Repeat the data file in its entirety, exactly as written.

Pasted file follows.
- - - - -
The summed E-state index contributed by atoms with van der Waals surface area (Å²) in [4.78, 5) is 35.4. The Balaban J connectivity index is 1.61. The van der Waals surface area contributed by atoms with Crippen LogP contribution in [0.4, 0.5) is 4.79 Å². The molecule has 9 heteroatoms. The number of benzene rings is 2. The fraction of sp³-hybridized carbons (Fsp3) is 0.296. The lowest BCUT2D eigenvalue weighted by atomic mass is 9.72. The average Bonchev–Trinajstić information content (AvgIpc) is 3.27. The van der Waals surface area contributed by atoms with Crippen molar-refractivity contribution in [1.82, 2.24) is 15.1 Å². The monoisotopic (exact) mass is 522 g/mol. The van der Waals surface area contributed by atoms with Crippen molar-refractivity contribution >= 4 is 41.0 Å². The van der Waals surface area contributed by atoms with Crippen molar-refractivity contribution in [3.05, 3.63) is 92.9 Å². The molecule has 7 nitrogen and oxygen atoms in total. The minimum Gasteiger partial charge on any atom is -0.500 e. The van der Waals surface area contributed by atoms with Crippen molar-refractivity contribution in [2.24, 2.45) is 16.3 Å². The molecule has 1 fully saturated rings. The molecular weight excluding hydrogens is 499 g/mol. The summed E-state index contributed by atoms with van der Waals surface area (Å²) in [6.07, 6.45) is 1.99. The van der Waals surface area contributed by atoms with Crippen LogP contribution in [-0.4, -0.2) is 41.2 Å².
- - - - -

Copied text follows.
The summed E-state index contributed by atoms with van der Waals surface area (Å²) in [4.78, 5) is 35.4. The Balaban J connectivity index is 1.61. The van der Waals surface area contributed by atoms with Crippen LogP contribution in [0.4, 0.5) is 4.79 Å². The molecule has 9 heteroatoms. The number of benzene rings is 2. The fraction of sp³-hybridized carbons (Fsp3) is 0.296. The lowest BCUT2D eigenvalue weighted by atomic mass is 9.72. The average Bonchev–Trinajstić information content (AvgIpc) is 3.27. The van der Waals surface area contributed by atoms with Crippen molar-refractivity contribution in [1.82, 2.24) is 15.1 Å². The monoisotopic (exact) mass is 522 g/mol. The van der Waals surface area contributed by atoms with Crippen molar-refractivity contribution >= 4 is 41.0 Å². The van der Waals surface area contributed by atoms with Crippen molar-refractivity contribution in [3.05, 3.63) is 92.9 Å². The molecule has 7 nitrogen and oxygen atoms in total. The minimum Gasteiger partial charge on any atom is -0.500 e. The van der Waals surface area contributed by atoms with Crippen molar-refractivity contribution in [2.24, 2.45) is 16.3 Å². The molecule has 1 fully saturated rings. The molecular weight excluding hydrogens is 499 g/mol. The summed E-state index contributed by atoms with van der Waals surface area (Å²) in [6.07, 6.45) is 1.99. The van der Waals surface area contributed by atoms with Crippen LogP contribution in [-0.4, -0.2) is 41.2 Å².